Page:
Running From Malaria - Issue #217 (January 21, 2015)
This is an excerpt from a PDF download. To download the full text of this document click: Running From Malaria
When it became clear that a “traditional” weeklong mission trip would not work with the schedules of the youth at Trinity United Methodist Church in Waverly, Iowa, the pastor reframed the question. No longer did she ask, “What mission project will we do together this summer?” Instead she asked, "What are each of you willing to do to be engaged in mission in a meaningful way?"
After pondering this question, three teenage boys from the congregation decided to run across the state of Iowa, covering over 330 miles in twenty-one days. Why did they run? To raise awareness of and support for efforts to end malaria. After the three teens suggested that they join the malaria run in conjunction with youth from Redeemer Lutheran Church (ELCA), the folks of both congregations made sure the youth had the support team in place to make their run possible.
During their cross-state run, they visited ELCA and UMC congregations along the way to raise awareness and support for both Imagine No Malaria and ELCA churchwide anti-malaria efforts. The ecumenical team helped out with VBS programs, launched Imagine No Malaria initiatives, and raised over $17,000 to combat malaria, including $6,500 for Imagine No Malaria. You can learn more about the blossoming of this project at www.facebook.com/RunningfromMalaria.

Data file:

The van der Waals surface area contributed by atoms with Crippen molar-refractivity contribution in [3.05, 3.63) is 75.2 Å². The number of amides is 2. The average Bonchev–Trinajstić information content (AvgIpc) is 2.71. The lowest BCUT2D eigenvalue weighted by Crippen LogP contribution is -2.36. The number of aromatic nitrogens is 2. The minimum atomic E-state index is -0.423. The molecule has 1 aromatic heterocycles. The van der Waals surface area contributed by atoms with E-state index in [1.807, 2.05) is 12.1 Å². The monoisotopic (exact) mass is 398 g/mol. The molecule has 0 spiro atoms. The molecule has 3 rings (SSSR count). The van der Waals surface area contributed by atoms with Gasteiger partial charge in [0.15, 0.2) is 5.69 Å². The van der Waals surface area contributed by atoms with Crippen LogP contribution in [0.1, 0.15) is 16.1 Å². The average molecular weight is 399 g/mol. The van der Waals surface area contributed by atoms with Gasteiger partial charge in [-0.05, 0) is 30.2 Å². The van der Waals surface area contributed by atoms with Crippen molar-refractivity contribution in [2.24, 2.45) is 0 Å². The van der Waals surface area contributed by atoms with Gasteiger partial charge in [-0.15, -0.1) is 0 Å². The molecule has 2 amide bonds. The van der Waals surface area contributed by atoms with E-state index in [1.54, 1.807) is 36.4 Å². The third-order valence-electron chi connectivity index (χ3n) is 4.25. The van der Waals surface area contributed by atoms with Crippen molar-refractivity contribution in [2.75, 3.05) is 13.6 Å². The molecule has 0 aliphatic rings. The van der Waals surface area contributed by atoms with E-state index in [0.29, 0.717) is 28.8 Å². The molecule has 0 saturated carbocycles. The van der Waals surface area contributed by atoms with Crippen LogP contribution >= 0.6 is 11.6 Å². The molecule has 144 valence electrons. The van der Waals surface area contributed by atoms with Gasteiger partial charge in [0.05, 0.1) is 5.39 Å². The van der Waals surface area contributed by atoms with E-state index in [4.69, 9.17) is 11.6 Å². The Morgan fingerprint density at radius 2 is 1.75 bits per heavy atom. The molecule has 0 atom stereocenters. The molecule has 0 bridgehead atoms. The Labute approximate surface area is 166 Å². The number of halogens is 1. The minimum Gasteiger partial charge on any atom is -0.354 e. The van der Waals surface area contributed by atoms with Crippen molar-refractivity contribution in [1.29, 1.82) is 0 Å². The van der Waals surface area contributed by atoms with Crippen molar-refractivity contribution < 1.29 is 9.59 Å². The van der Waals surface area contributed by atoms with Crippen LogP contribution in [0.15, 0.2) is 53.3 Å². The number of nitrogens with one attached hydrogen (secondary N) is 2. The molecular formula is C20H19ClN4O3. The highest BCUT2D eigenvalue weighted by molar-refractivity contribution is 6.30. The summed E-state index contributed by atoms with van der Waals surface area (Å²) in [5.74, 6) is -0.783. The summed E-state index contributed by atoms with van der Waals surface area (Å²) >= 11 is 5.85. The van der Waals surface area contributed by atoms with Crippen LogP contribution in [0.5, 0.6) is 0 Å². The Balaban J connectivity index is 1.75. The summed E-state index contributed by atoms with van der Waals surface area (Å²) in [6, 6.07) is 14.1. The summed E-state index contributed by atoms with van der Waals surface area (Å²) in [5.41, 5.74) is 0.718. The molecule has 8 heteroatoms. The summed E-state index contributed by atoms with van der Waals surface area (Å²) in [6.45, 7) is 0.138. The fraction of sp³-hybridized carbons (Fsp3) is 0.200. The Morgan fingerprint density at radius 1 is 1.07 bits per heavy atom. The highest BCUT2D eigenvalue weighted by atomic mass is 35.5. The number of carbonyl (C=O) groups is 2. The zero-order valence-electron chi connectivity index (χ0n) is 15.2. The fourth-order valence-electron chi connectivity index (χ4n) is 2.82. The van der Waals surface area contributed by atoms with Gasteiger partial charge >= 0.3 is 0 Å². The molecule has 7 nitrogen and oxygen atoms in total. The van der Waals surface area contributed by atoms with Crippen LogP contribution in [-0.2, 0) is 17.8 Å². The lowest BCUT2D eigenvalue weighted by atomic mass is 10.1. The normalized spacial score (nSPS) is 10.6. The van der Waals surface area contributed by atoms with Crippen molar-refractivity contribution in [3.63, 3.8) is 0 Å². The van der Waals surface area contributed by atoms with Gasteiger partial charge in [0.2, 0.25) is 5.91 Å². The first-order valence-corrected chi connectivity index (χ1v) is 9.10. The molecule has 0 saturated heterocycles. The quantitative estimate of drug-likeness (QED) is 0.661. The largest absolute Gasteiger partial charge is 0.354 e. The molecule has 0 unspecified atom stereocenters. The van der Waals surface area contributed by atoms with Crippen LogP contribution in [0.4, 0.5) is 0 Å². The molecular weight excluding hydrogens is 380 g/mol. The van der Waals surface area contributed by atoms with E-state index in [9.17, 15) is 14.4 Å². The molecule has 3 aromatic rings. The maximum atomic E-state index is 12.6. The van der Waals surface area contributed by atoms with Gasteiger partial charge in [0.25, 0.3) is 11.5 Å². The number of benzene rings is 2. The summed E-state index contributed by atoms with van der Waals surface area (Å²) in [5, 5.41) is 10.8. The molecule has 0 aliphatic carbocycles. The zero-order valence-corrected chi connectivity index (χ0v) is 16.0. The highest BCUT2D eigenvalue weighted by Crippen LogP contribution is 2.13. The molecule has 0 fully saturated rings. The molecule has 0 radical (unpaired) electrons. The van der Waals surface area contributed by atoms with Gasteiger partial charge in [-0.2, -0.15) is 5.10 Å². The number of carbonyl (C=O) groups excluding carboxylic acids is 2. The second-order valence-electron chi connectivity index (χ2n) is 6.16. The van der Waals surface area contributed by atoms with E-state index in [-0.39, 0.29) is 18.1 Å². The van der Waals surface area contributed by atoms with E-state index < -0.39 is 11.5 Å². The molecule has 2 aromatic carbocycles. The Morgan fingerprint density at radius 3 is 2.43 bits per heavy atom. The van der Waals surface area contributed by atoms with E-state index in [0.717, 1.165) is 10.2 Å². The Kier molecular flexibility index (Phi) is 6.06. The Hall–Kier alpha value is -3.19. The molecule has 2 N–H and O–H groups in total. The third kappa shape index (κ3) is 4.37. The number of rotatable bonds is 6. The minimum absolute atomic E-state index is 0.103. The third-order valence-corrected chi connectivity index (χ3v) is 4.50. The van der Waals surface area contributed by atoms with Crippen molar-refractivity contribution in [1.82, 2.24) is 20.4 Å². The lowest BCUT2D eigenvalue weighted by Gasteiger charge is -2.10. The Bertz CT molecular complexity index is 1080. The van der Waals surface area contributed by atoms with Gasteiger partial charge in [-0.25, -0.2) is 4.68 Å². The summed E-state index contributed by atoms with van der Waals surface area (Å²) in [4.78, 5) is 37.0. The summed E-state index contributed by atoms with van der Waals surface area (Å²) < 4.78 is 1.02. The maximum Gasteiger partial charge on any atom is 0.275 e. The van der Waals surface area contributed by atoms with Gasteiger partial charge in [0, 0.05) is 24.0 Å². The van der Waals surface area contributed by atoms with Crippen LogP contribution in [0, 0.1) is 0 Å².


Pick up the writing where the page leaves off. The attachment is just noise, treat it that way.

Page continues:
The project didn’t end there. Another summer two other youth offered to dye their hair wild colors to raise money for a charity. One of them sported bright pink hair throughout annual conference to keep raising awareness there. He raised over $1000 for Imagine No Malaria. Reframing ministry questions and giving ownership for mission to young people have proven to be effective strategies for engaging whole congregations in addressing global health issues and in intentionally living as disciples of Jesus Christ.
Questions for Reflection
- If you asked youth (or adults, or children) in your congregation what they would commit to do to engage actively in mission, and then offered to walk alongside them to make their ideas a reality, what might they say and do?
- How might you and congregations of other denominations work together to support youth (or adults, or children) in engaging mission where you are?
- How can you build support processes, so all involved will learn and grow from what doesn’t work, as well as celebrate what does?